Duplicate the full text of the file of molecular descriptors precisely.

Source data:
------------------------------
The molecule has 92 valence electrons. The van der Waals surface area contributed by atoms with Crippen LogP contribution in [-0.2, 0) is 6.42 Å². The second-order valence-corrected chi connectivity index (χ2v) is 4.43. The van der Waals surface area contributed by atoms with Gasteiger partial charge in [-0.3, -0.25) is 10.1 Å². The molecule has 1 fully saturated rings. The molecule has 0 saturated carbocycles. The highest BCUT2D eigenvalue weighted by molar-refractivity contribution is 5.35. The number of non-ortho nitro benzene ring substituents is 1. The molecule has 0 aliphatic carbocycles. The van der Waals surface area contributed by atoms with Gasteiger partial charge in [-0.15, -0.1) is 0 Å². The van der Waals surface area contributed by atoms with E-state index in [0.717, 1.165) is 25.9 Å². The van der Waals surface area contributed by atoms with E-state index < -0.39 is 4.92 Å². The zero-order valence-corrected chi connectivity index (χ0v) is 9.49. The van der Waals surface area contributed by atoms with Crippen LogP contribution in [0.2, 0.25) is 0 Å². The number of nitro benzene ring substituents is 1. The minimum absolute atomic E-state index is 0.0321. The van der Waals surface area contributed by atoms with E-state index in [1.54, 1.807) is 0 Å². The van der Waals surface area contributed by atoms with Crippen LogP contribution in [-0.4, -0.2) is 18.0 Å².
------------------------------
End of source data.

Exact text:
The molecule has 92 valence electrons. The van der Waals surface area contributed by atoms with Crippen LogP contribution in [-0.2, 0) is 6.42 Å². The second-order valence-corrected chi connectivity index (χ2v) is 4.43. The van der Waals surface area contributed by atoms with Gasteiger partial charge in [-0.3, -0.25) is 10.1 Å². The molecule has 1 fully saturated rings. The molecule has 0 saturated carbocycles. The highest BCUT2D eigenvalue weighted by molar-refractivity contribution is 5.35. The number of non-ortho nitro benzene ring substituents is 1. The molecule has 0 aliphatic carbocycles. The van der Waals surface area contributed by atoms with Gasteiger partial charge in [-0.15, -0.1) is 0 Å². The van der Waals surface area contributed by atoms with E-state index in [0.717, 1.165) is 25.9 Å². The van der Waals surface area contributed by atoms with E-state index < -0.39 is 4.92 Å². The zero-order valence-corrected chi connectivity index (χ0v) is 9.49. The van der Waals surface area contributed by atoms with Crippen LogP contribution in [0.2, 0.25) is 0 Å². The number of nitro benzene ring substituents is 1. The minimum absolute atomic E-state index is 0.0321. The van der Waals surface area contributed by atoms with E-state index in [1.54, 1.807) is 0 Å². The van der Waals surface area contributed by atoms with Crippen LogP contribution in [-0.4, -0.2) is 18.0 Å².